The Poparena

Greg, (just Greg) hosts ThePopArena. A Video Review Show where he provides in-depth reviews or recaps of television shows, comics, Video Games, and movies. He is most known for his retrospective of the Animorphs books and TV series. However recently he has expanded to include retrospectives on several other series and one shot reviews of all sorts of media.

ThePopArena contains examples of:

  • Aborted Arc: He announced plans to review the Eighth Doctor Adventures books starting January 2012. It never happened.
  • Ax-Crazy: He accuses the appropriately titled Ax of being this in his review of Animorphs #7. The Stranger.
  • Bad Boss: He points out how Visser Three is likely to kill an underling just for reminding him that bugs exist.
  • Berserk Button: Apparently, CSI-style Techno Babble is this for him.
    • This also leads to his appreciating the subversion of Enhance Button in "#40: The Other."
  • Chekhov's Gun: He points out a particularly clumsy one in "#39: The Hidden." Cassie mentions apropos of nothing that birds often bring down aircraft, to which Greg puts a picture of a bird in the corner for the rest of the video until that very thing happens at the end to save Cassie's ass.
  • Cliffhanger Copout: He got very upset at "#28: The Experiment" for pulling it twice.
  • Deadpan Snarker: He is known to be quite sarcastic when the need arises.
  • Department of Redundancy Department: He notes how "#41: The Familiar" inexplicably repeats the standard opening exposition several chapters in, like they were worried some people would be starting the series forty-one books in.
  • Every Bug Fighter Is A Pinto: Points out how a slow-moving bulldozer actually blew up an alien space fighter.
  • Evil Gloating: He points out how Visser Three is often prone to this.
  • Follow the Leader: Of SF Debris opinionated Trek reviews. He isn't ashamed of it though and even notes it in the opening of every Animorphs TV review!
    • And funnily enough, SF Debris himself would later do a book review, of Foundation, though he found it a quite awkward process and says more are unlikely. Though he also did World War Z later on.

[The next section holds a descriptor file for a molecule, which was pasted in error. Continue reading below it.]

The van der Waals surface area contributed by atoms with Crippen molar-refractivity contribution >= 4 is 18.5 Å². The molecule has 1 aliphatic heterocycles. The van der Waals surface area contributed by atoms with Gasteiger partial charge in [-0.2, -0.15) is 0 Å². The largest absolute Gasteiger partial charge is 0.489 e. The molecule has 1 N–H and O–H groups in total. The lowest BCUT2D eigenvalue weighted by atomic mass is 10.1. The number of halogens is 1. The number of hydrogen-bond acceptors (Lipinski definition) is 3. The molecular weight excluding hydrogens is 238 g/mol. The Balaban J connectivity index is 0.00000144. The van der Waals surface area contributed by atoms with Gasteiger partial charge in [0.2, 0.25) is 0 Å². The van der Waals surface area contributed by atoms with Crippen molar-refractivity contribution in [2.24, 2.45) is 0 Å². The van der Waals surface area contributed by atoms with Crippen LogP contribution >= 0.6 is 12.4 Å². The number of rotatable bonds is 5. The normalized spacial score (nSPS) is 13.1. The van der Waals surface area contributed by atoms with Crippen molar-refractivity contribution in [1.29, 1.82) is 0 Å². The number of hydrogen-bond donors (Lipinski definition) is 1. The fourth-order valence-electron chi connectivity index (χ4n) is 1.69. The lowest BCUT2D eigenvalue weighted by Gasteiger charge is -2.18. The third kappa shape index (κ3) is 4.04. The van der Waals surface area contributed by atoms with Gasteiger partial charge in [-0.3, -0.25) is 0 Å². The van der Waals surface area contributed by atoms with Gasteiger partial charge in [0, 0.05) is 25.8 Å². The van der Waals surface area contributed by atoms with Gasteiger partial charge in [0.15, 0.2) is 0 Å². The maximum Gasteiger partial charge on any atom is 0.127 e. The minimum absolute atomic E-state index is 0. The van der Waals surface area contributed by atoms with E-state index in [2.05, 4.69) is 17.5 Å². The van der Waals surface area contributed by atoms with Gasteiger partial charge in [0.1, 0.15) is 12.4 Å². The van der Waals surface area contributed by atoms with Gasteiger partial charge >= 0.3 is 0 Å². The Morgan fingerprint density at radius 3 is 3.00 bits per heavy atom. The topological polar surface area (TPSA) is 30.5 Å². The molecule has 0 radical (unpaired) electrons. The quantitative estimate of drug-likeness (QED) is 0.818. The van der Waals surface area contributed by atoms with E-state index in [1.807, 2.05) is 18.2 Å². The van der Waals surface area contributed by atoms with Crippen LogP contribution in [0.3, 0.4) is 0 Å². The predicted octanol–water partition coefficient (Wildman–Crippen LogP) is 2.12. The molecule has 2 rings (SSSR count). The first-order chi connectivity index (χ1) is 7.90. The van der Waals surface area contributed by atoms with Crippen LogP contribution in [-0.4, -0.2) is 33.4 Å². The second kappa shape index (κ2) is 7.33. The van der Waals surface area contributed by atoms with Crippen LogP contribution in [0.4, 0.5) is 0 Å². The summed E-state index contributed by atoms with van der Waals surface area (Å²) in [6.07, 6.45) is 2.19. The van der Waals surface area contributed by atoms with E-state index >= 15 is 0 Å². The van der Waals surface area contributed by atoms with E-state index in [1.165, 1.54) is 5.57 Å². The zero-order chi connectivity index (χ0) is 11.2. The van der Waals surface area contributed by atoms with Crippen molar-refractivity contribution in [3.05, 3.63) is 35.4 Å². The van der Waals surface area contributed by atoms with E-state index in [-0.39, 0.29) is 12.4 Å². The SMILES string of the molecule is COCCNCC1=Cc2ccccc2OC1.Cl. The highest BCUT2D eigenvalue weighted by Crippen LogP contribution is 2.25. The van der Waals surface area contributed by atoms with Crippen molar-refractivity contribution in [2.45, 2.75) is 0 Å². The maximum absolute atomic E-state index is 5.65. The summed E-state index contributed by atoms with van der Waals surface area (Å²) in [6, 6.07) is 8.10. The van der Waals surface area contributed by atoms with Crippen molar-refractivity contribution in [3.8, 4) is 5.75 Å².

• Foreshadowing: In his review of Animorphs 1.04 On the Run, he states quite clearly that Rachel will eventually die later on.
    • There have been a few references to "#42: The Journey" and its infamous breaking the rules of how morphing works.
  • Future Imperfect: While reviewing the Alternamorphs books, he points out how likely it is that we're doing it right now, given how much trouble he had tracking down accurate information on a pair of books just 15 years old, and all of whose contributors are still alive.
  • Great Gazoo: Calls the Ellimist this in his review of #7. The Stranger.
  • God and Satan Are Both Jerks: Eventually reaches this conclusion after analysing the actions of both the Ellimist and Crayak.
  • Idiot Ball: He believes all the heroes to be carrying this in his review of ReBoot Episode 2 Racing the Clock.
  • Incredibly Lame Pun: He is known to indulge in a few from time to time.
  • Jump Scare: The yeti attacks in his review of the Alternamorphs books.
  • Karma Houdini: He's not happy about Ray being one in the Alex Mack episode "The Feud." Though he does like to think the character's absence from the following episode is because he was ashamed and hiding from Alex for a while.
  • Left Hanging: While reviewing the Animorphs TV show, he bemoans how this happened to several of his favorite shows as a kid, and cautions against shows doing season-ending cliffhangers in case it also happens to them.
  • Magic A Is Magic A: Feels Brandon Sanderson's biggest writing strength is his ability to create comprehensible rules for his various fantasy worlds, and always stick to them. The downside is that the actual writing style tends to be very dry.